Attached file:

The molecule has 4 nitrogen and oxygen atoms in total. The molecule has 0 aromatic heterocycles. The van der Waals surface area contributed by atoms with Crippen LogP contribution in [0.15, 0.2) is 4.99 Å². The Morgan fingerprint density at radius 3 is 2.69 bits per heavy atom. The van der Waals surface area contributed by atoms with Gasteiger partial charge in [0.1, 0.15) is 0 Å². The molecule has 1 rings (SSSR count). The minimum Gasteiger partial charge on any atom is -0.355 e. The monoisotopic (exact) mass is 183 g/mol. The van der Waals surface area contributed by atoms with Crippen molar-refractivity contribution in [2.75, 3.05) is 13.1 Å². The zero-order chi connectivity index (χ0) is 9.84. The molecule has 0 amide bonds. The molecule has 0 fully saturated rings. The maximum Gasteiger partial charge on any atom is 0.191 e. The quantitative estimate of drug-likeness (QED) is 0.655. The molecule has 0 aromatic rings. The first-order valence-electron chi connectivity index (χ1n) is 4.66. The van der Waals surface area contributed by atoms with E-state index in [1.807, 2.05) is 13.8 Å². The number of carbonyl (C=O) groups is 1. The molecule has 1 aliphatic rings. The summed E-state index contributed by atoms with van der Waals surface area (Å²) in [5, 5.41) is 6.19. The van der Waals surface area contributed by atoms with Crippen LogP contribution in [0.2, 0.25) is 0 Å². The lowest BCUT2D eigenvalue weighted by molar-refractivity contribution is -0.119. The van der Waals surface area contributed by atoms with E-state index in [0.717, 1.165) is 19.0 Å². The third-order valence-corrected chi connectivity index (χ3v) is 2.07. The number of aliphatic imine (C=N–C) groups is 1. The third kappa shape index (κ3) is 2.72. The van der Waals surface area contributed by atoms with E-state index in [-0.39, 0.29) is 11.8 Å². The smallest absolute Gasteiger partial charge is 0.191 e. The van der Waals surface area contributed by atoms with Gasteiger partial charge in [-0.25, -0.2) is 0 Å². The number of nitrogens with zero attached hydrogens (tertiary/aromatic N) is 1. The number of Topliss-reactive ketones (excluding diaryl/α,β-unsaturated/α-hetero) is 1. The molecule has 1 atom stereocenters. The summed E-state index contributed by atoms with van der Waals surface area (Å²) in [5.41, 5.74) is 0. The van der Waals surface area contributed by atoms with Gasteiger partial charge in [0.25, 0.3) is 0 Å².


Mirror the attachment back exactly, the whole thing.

The molecule has 4 nitrogen and oxygen atoms in total. The molecule has 0 aromatic heterocycles. The van der Waals surface area contributed by atoms with Crippen LogP contribution in [0.15, 0.2) is 4.99 Å². The Morgan fingerprint density at radius 3 is 2.69 bits per heavy atom. The van der Waals surface area contributed by atoms with Gasteiger partial charge in [0.1, 0.15) is 0 Å². The molecule has 1 rings (SSSR count). The minimum Gasteiger partial charge on any atom is -0.355 e. The monoisotopic (exact) mass is 183 g/mol. The van der Waals surface area contributed by atoms with Crippen molar-refractivity contribution in [2.75, 3.05) is 13.1 Å². The zero-order chi connectivity index (χ0) is 9.84. The molecule has 0 amide bonds. The molecule has 0 fully saturated rings. The maximum Gasteiger partial charge on any atom is 0.191 e. The quantitative estimate of drug-likeness (QED) is 0.655. The molecule has 0 aromatic rings. The first-order valence-electron chi connectivity index (χ1n) is 4.66. The van der Waals surface area contributed by atoms with E-state index in [1.807, 2.05) is 13.8 Å². The number of carbonyl (C=O) groups is 1. The molecule has 1 aliphatic rings. The summed E-state index contributed by atoms with van der Waals surface area (Å²) in [5, 5.41) is 6.19. The van der Waals surface area contributed by atoms with Crippen LogP contribution in [0.2, 0.25) is 0 Å². The lowest BCUT2D eigenvalue weighted by molar-refractivity contribution is -0.119. The van der Waals surface area contributed by atoms with E-state index in [0.717, 1.165) is 19.0 Å². The third-order valence-corrected chi connectivity index (χ3v) is 2.07. The number of aliphatic imine (C=N–C) groups is 1. The third kappa shape index (κ3) is 2.72. The van der Waals surface area contributed by atoms with E-state index in [-0.39, 0.29) is 11.8 Å². The smallest absolute Gasteiger partial charge is 0.191 e. The van der Waals surface area contributed by atoms with Gasteiger partial charge in [-0.25, -0.2) is 0 Å². The number of nitrogens with zero attached hydrogens (tertiary/aromatic N) is 1. The number of Topliss-reactive ketones (excluding diaryl/α,β-unsaturated/α-hetero) is 1. The molecule has 1 atom stereocenters. The summed E-state index contributed by atoms with van der Waals surface area (Å²) in [5.41, 5.74) is 0. The van der Waals surface area contributed by atoms with Gasteiger partial charge in [0.25, 0.3) is 0 Å².